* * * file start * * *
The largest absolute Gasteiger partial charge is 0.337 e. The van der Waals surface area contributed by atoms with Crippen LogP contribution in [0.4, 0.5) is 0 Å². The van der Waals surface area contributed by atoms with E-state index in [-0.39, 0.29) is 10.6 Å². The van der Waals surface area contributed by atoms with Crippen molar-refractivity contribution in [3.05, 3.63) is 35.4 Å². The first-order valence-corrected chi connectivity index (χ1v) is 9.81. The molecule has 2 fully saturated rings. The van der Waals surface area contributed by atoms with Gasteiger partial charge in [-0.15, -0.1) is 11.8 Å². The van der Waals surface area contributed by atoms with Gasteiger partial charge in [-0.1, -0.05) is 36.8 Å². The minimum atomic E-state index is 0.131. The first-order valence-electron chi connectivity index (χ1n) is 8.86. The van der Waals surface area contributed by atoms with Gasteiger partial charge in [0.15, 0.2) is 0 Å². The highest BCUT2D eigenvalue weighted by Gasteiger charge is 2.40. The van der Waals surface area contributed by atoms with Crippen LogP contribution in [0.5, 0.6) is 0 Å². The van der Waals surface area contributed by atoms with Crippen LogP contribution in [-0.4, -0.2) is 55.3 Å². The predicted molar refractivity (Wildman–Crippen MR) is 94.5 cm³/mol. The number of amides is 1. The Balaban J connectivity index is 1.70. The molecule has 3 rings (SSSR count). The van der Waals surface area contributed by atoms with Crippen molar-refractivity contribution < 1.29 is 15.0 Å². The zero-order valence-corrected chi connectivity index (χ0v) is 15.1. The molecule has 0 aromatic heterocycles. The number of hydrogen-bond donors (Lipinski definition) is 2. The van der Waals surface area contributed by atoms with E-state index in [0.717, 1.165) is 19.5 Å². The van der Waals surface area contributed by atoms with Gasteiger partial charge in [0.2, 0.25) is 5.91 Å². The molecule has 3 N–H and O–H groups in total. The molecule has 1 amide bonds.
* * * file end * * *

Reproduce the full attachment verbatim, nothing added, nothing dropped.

The largest absolute Gasteiger partial charge is 0.337 e. The van der Waals surface area contributed by atoms with Crippen LogP contribution in [0.4, 0.5) is 0 Å². The van der Waals surface area contributed by atoms with E-state index in [-0.39, 0.29) is 10.6 Å². The van der Waals surface area contributed by atoms with Crippen molar-refractivity contribution in [3.05, 3.63) is 35.4 Å². The first-order valence-corrected chi connectivity index (χ1v) is 9.81. The molecule has 2 fully saturated rings. The van der Waals surface area contributed by atoms with Gasteiger partial charge in [-0.15, -0.1) is 11.8 Å². The van der Waals surface area contributed by atoms with Gasteiger partial charge in [-0.1, -0.05) is 36.8 Å². The minimum atomic E-state index is 0.131. The first-order valence-electron chi connectivity index (χ1n) is 8.86. The van der Waals surface area contributed by atoms with Gasteiger partial charge in [0.15, 0.2) is 0 Å². The highest BCUT2D eigenvalue weighted by Gasteiger charge is 2.40. The van der Waals surface area contributed by atoms with Crippen LogP contribution in [0.5, 0.6) is 0 Å². The van der Waals surface area contributed by atoms with Crippen LogP contribution in [-0.4, -0.2) is 55.3 Å². The predicted molar refractivity (Wildman–Crippen MR) is 94.5 cm³/mol. The number of amides is 1. The Balaban J connectivity index is 1.70. The molecule has 3 rings (SSSR count). The van der Waals surface area contributed by atoms with Crippen molar-refractivity contribution < 1.29 is 15.0 Å². The zero-order valence-corrected chi connectivity index (χ0v) is 15.1. The molecule has 0 aromatic heterocycles. The number of hydrogen-bond donors (Lipinski definition) is 2. The van der Waals surface area contributed by atoms with E-state index in [0.717, 1.165) is 19.5 Å². The van der Waals surface area contributed by atoms with Gasteiger partial charge in [0.2, 0.25) is 5.91 Å². The molecule has 3 N–H and O–H groups in total. The molecule has 1 amide bonds.